The Indiana Court of Appeals on Tuesday ruled a Huntington County judge did not violate state guidelines or the U.S. Constitution in barring the broadcast of an audio recording made during a sentencing hearing in his courtroom earlier this year.
The appeal was filed by attorneys on behalf of WPTA/ABC21, which obtained the recording from the Huntington court.
Huntington Circuit Judge Thomas Hakes cited a judicial conduct rule in April, when he released the audio, confirming that it was an official record made by the court but preventing its broadcast under threat of a contempt citation.
The audio file included testimony from the sentencing phase of the trial of Dr. John Mathew, who pleaded guilty to two counts of felony sexual battery on an employee at his clinic. The plea deal reduced the charges from the initial counts of rape, sexual battery and battery.
Mathew received no jail time, prompting a protest outside the courthouse by area residents who felt the sentence did not go far enough. The lead prosecutor in the case called the sentence "disappointing."
Hakes denied an ABC21 Motion to Reconsider, and the station filed an appeal. The appeal was supported by the Society of Professional Journalists, National Freedom of Information Coalition, Reporters Committee for Freedom of the Press, Radio Television Digital News Association and Indiana Broadcasters Association.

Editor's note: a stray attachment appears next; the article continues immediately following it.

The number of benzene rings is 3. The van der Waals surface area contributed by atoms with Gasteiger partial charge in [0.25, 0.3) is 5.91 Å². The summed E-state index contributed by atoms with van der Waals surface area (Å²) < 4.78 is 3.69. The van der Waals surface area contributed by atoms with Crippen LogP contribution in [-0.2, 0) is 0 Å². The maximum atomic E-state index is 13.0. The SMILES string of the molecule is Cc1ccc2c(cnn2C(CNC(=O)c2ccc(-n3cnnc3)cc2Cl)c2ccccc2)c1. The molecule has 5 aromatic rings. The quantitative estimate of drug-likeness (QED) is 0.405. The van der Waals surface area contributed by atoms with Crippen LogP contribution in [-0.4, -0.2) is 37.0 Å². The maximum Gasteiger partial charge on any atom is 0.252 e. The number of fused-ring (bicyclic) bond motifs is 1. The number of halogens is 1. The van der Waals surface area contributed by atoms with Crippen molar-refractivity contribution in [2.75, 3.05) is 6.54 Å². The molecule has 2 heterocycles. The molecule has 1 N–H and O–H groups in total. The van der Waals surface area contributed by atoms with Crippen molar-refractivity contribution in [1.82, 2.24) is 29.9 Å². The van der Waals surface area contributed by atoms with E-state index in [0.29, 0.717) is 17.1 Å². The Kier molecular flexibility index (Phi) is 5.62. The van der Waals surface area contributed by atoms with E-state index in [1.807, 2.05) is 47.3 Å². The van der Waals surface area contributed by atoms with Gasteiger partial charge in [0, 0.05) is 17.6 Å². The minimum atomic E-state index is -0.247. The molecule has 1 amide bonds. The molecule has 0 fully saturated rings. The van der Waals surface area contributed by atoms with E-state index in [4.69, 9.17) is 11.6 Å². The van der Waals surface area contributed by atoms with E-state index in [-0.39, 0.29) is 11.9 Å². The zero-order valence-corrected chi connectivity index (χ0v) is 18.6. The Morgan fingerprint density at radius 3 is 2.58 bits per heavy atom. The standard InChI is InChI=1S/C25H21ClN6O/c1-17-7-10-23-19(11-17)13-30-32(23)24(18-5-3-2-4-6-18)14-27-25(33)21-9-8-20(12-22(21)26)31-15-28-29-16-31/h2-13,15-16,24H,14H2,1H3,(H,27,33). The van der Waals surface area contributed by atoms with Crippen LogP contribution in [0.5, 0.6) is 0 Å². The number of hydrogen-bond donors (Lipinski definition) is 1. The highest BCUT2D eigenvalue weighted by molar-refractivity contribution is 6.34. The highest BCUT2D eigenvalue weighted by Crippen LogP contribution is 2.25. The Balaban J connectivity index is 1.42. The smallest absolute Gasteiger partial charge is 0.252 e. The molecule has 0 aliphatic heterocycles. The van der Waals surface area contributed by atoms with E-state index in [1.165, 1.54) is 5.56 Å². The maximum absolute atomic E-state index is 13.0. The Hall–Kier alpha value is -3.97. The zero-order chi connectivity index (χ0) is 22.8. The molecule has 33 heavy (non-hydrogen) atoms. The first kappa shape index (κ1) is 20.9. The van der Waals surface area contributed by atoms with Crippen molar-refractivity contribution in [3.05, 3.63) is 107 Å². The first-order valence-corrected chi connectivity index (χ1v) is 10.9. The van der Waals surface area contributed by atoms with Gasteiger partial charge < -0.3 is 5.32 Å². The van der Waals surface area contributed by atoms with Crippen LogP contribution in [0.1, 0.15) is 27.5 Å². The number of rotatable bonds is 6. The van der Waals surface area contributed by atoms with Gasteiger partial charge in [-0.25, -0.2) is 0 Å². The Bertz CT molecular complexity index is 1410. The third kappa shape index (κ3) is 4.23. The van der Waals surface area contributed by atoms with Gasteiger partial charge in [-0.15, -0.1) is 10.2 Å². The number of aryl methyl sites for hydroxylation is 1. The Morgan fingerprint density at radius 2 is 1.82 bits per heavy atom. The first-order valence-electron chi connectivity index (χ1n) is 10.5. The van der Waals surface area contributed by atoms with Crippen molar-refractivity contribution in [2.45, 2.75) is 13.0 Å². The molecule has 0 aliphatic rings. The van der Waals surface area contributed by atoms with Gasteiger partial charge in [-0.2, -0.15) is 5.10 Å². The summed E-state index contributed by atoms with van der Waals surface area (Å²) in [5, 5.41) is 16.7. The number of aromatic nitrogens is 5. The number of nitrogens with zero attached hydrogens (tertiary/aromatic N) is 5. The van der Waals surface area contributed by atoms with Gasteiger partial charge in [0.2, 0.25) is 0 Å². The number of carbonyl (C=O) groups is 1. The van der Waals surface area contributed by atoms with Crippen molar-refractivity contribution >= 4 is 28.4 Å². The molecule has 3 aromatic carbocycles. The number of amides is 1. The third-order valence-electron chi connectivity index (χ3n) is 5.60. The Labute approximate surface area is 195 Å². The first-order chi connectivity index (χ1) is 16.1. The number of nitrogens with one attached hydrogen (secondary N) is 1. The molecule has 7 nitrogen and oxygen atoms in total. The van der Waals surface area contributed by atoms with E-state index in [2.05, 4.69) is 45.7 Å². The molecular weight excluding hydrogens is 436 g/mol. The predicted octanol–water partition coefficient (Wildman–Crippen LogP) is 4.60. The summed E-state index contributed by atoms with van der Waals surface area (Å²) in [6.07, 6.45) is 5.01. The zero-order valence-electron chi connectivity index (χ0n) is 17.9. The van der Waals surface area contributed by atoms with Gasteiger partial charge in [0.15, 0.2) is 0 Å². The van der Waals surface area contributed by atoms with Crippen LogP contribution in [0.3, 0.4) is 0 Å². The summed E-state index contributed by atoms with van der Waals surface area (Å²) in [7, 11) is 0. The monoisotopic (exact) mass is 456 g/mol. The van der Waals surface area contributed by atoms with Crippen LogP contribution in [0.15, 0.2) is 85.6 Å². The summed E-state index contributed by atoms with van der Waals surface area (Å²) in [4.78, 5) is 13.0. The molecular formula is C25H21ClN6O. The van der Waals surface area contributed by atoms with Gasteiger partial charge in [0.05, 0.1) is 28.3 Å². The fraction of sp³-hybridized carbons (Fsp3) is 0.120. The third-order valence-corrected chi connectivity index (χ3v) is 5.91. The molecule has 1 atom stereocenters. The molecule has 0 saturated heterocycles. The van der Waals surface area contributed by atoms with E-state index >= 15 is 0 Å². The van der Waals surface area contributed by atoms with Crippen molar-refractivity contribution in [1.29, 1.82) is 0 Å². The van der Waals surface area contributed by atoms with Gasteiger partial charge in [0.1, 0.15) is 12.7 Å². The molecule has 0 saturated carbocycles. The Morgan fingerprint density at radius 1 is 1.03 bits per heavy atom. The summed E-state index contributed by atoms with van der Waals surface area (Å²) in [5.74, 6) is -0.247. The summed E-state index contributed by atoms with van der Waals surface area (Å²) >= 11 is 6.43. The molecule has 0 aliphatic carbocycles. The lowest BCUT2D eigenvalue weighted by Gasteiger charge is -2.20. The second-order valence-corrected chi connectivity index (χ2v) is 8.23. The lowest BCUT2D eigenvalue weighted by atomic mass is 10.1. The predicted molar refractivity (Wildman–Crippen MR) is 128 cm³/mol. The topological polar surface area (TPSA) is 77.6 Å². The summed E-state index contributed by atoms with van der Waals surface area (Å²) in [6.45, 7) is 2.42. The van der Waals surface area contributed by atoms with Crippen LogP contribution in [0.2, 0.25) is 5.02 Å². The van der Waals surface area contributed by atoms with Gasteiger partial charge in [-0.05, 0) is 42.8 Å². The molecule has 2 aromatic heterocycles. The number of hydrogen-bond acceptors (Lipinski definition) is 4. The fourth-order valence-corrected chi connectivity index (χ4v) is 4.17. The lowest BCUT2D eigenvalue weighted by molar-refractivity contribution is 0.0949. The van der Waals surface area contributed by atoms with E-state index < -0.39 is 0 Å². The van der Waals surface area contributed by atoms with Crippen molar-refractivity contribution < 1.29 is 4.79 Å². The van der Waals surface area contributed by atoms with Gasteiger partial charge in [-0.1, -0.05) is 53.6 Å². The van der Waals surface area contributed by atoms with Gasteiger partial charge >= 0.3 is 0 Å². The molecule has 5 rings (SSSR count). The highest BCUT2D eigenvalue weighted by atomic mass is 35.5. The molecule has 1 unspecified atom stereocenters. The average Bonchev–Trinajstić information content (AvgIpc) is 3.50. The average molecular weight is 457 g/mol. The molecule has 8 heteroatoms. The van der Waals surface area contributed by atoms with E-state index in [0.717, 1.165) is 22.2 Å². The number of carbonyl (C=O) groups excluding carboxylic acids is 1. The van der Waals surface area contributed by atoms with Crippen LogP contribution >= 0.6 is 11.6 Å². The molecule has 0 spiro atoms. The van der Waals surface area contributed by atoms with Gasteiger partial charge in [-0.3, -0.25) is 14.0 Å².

Writing for the Court of Appeals, Judge Patricia Riley found that the broadcast of an audio recording -- even after the conclusion of the trial -- "would have an intimidating impact, not only on the behavior of the witnesses and other actors -- causing possible fear and reluctance to testify -- but also on the openness and candidness of any trial testimony."
The Court of Appeals defended the Constitutionality of "Judicial Rule 2.17," which bars the use of cameras or other third-party recording devices and which the courts have applied to official audio recordings, as well. Judge Riley writes: "By limiting the scope of Judicial Rule 2.17 to merely those instances where the governmental interest is strongest, the state judiciary has narrowly tailored the Rule to advance its legitimate interest without overly burdening free expression while, at the same time, providing ample alternative channels of communication of the information contained in the recordings by making the transcripts of the hearing available."
Rules vary, but the majority of states allow the use of second-party (such as news media) video and audio recording devices in criminal court proceedings. In some cases, judges may impose restrictions or directives.
Though Indiana's lower court system operates under a blanket ban of such outside recording devices, the state's Court of Appeals and the Indiana Supreme Court broadcast proceedings as they take place and make them available via an archive on the Court website. Oral arguments were not presented in the ABC21 appeal.